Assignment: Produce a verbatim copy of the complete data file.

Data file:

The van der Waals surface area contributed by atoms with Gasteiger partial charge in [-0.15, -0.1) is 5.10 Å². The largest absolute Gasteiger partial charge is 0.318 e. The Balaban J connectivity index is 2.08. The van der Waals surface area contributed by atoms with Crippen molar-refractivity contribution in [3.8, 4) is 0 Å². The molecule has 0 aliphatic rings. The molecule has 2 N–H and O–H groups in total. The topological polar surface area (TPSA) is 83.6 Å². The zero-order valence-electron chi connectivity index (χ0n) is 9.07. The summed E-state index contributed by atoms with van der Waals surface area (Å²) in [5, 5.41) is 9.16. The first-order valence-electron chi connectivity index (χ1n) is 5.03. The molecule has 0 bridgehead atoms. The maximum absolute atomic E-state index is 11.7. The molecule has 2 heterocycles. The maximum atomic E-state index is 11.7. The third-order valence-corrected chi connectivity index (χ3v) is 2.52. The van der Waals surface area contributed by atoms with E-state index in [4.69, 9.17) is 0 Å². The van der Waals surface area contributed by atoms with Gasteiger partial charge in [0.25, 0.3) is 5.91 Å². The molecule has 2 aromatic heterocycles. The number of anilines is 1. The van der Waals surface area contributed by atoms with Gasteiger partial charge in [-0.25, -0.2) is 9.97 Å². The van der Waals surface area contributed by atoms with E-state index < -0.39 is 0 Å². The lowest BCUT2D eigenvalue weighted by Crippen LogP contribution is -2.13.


The van der Waals surface area contributed by atoms with Gasteiger partial charge in [-0.15, -0.1) is 5.10 Å². The largest absolute Gasteiger partial charge is 0.318 e. The Balaban J connectivity index is 2.08. The van der Waals surface area contributed by atoms with Crippen molar-refractivity contribution in [3.8, 4) is 0 Å². The molecule has 0 aliphatic rings. The molecule has 2 N–H and O–H groups in total. The topological polar surface area (TPSA) is 83.6 Å². The zero-order valence-electron chi connectivity index (χ0n) is 9.07. The summed E-state index contributed by atoms with van der Waals surface area (Å²) in [5, 5.41) is 9.16. The first-order valence-electron chi connectivity index (χ1n) is 5.03. The molecule has 0 bridgehead atoms. The maximum absolute atomic E-state index is 11.7. The molecule has 2 heterocycles. The maximum atomic E-state index is 11.7. The third-order valence-corrected chi connectivity index (χ3v) is 2.52. The van der Waals surface area contributed by atoms with E-state index in [4.69, 9.17) is 0 Å². The van der Waals surface area contributed by atoms with Gasteiger partial charge in [0.25, 0.3) is 5.91 Å². The molecule has 2 aromatic heterocycles. The number of anilines is 1. The van der Waals surface area contributed by atoms with Gasteiger partial charge in [-0.25, -0.2) is 9.97 Å². The van der Waals surface area contributed by atoms with E-state index < -0.39 is 0 Å². The lowest BCUT2D eigenvalue weighted by Crippen LogP contribution is -2.13.